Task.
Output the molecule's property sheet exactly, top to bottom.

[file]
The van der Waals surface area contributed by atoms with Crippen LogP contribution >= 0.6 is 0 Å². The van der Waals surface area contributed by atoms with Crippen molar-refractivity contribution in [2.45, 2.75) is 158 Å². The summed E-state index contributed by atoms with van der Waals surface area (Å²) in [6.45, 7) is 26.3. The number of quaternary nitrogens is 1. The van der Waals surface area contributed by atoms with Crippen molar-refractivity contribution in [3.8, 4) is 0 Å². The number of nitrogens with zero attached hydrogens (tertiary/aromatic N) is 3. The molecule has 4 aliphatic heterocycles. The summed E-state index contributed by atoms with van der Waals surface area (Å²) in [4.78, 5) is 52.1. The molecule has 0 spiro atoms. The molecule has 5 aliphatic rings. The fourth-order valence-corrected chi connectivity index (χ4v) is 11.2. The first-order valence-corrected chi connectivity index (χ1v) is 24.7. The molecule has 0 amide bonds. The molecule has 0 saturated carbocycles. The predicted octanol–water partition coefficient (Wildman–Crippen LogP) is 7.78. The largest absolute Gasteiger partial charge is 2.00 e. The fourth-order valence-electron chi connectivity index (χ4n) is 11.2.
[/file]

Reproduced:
The van der Waals surface area contributed by atoms with Crippen LogP contribution >= 0.6 is 0 Å². The van der Waals surface area contributed by atoms with Crippen molar-refractivity contribution in [2.45, 2.75) is 158 Å². The summed E-state index contributed by atoms with van der Waals surface area (Å²) in [6.45, 7) is 26.3. The number of quaternary nitrogens is 1. The van der Waals surface area contributed by atoms with Crippen molar-refractivity contribution in [3.8, 4) is 0 Å². The number of nitrogens with zero attached hydrogens (tertiary/aromatic N) is 3. The molecule has 4 aliphatic heterocycles. The summed E-state index contributed by atoms with van der Waals surface area (Å²) in [4.78, 5) is 52.1. The molecule has 0 spiro atoms. The molecule has 5 aliphatic rings. The fourth-order valence-corrected chi connectivity index (χ4v) is 11.2. The first-order valence-corrected chi connectivity index (χ1v) is 24.7. The molecule has 0 amide bonds. The molecule has 0 saturated carbocycles. The predicted octanol–water partition coefficient (Wildman–Crippen LogP) is 7.78. The largest absolute Gasteiger partial charge is 2.00 e. The fourth-order valence-electron chi connectivity index (χ4n) is 11.2.